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Monday, May 31, 2010

Tilly, the ongoing saga

First, there were six, and then two, and then three, and then six again

Do you remember my story (Jan. 13, 2010) when Tilly, our resident goose, lost Leopold and we found five little goslings for Tilly to ease the pain of losing her friend?

Several months later Tilly chose one goose out of the five to be her special friend. Because these five goslings had been landlubbers, they made the rounds through my flower and vegetable gardens several times a day. Even the terra cotta flower pots were given a haircut every morning.

So, with a heavy heart we gave all but Violet (Tillie's new friend) to a neighbor who lives several miles from our house. I called the next morning to see how they liked their new home.

What? Only one goose is left? We raced over and rescued the terrified little goose. Tilly had been moping around and was now happy to see at least one of her little friends back.

But what had happened to the other three geese? We looked everywhere.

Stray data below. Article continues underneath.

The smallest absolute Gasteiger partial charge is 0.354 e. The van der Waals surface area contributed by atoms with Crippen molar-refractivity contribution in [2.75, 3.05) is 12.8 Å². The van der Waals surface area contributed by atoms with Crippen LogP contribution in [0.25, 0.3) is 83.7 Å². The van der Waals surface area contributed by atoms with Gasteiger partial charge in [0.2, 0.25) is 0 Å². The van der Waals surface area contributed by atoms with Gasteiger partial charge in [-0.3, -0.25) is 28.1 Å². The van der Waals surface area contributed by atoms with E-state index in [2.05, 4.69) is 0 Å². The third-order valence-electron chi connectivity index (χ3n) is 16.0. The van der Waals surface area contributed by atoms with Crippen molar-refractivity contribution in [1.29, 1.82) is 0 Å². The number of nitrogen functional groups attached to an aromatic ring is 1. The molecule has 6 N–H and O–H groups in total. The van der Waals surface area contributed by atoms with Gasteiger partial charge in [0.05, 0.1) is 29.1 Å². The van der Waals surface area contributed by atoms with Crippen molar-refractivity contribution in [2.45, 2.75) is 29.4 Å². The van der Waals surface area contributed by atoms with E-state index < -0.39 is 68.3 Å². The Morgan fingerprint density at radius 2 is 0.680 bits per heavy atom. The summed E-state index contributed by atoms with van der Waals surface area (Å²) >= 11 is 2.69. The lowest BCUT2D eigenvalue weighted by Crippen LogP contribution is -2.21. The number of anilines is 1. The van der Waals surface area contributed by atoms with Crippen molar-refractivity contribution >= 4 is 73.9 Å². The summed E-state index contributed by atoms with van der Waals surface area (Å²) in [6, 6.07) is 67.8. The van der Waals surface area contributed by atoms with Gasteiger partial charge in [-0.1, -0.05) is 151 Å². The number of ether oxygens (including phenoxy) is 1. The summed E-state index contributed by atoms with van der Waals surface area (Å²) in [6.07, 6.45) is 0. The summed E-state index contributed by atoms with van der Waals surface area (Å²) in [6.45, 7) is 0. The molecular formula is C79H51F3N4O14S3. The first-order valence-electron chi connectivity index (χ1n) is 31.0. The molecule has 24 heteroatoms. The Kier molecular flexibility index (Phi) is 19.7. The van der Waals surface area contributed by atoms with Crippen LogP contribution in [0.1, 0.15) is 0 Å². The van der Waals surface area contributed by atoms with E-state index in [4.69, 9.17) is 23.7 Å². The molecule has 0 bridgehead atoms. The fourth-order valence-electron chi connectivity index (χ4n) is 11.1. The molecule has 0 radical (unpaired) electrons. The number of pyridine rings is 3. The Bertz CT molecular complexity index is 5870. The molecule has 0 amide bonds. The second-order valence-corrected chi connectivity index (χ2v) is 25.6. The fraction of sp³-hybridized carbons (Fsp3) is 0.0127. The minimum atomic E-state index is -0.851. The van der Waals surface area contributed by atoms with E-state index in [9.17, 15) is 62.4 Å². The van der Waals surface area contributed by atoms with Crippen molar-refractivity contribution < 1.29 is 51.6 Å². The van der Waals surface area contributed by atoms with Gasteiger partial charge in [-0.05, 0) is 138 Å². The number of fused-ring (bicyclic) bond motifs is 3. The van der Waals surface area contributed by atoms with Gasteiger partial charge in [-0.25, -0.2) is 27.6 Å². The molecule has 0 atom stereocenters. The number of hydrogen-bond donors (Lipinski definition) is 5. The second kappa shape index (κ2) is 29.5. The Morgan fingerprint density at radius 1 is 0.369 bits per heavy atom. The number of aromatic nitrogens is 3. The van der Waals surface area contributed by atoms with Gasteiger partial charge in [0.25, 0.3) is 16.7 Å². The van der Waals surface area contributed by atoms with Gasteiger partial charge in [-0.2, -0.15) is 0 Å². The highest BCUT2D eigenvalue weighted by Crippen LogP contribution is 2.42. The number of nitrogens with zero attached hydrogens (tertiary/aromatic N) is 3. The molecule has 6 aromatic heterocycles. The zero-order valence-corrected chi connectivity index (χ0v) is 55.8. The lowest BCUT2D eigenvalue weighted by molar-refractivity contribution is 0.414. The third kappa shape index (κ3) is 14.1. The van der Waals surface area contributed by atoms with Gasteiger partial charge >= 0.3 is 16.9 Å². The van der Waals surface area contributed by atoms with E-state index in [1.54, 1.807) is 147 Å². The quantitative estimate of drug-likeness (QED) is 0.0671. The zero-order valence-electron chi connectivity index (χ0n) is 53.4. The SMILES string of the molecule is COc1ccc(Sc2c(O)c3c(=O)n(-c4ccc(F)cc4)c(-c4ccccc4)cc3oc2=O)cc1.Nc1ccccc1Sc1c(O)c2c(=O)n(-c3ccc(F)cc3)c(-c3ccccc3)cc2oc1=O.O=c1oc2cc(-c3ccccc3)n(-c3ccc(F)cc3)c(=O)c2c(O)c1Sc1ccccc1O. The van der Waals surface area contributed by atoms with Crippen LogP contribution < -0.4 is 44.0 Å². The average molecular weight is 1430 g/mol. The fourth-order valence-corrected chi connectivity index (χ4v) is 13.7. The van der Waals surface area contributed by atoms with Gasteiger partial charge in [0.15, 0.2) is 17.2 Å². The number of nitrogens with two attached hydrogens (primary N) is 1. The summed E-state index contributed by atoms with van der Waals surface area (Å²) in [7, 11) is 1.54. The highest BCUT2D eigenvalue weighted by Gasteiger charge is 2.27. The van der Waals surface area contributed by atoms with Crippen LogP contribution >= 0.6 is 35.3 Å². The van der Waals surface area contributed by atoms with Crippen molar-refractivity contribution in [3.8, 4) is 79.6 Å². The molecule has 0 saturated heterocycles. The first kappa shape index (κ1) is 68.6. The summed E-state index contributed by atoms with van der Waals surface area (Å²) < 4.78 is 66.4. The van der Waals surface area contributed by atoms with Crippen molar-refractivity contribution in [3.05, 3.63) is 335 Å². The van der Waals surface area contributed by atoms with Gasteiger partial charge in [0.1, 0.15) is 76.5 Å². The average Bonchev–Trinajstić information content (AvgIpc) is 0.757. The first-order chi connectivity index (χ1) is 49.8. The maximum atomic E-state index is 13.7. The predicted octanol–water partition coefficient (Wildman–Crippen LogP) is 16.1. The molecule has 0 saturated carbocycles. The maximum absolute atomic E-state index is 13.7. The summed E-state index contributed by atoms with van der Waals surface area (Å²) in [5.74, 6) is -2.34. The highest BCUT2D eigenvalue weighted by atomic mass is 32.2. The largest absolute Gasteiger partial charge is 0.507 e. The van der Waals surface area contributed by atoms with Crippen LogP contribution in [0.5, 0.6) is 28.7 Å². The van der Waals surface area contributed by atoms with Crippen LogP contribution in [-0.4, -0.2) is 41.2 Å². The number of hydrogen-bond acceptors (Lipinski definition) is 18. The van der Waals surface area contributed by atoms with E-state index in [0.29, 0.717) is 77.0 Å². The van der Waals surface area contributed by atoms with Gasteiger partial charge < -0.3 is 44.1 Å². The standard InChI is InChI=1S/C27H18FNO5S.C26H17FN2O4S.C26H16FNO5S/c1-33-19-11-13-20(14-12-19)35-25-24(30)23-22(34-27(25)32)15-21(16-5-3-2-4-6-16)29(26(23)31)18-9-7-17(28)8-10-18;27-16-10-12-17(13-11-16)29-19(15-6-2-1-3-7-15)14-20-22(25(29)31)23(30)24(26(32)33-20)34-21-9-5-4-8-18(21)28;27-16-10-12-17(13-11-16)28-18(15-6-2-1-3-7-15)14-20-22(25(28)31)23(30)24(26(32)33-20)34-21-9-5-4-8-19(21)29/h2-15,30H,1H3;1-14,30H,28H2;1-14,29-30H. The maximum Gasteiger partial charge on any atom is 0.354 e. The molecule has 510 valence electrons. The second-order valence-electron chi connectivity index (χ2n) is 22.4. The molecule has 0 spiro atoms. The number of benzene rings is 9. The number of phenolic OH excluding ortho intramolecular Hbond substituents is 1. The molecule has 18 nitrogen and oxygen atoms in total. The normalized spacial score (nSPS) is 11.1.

Two months later, our neighboring farmer wanted to know if our geese could fly? No, they are domestic geese, They are too heavy. He let us know that three geese were living amongst his sheep. They had been there for a week.

Yes, there were two white geese and one grey goose living amongst the sheep. Then we hurriedly drove home and yes, we had two white geese and one grey goose happily swimming on our pond. (Have you lost count yet?)

For two months, the three "lost" geese had walked across many fields, through fences, across a major highway, walked the gauntlet past many raccoons, bears, bobcats, foxes, mountain lions, coyotes and mean barnyard dogs.

No doubt they were on their way to meet up with their long lost friends and a pond they had become accustomed to and familiar with.

We gathered them up and drove them the rest of the way home.


Sunday, May 30, 2010


It was a huge success

More than 3,000 visitors came to our little town of five hundred. The sun was shining, emerald green everywhere. Smiles on every face. Handsome, real cowboys, in hats bigger than the West, were taking visitors on wagon rides pulled by 19 hands tall mules.

Firehouse sirens announced that breakfast was ready at the Bowery. The Honorable Governor of the State Utah shook my hand and actually had a conversation with me. (I shamefully admit that I posed for the cameras).

For lunch San Pete County special Turkey, with all the fixings, was served.

I set up my shop in the "Old School"; met wonderful people who were so complimentary and interested in my ceramics. They actually brought out their wallets. I said good bye to many of my favorite pieces.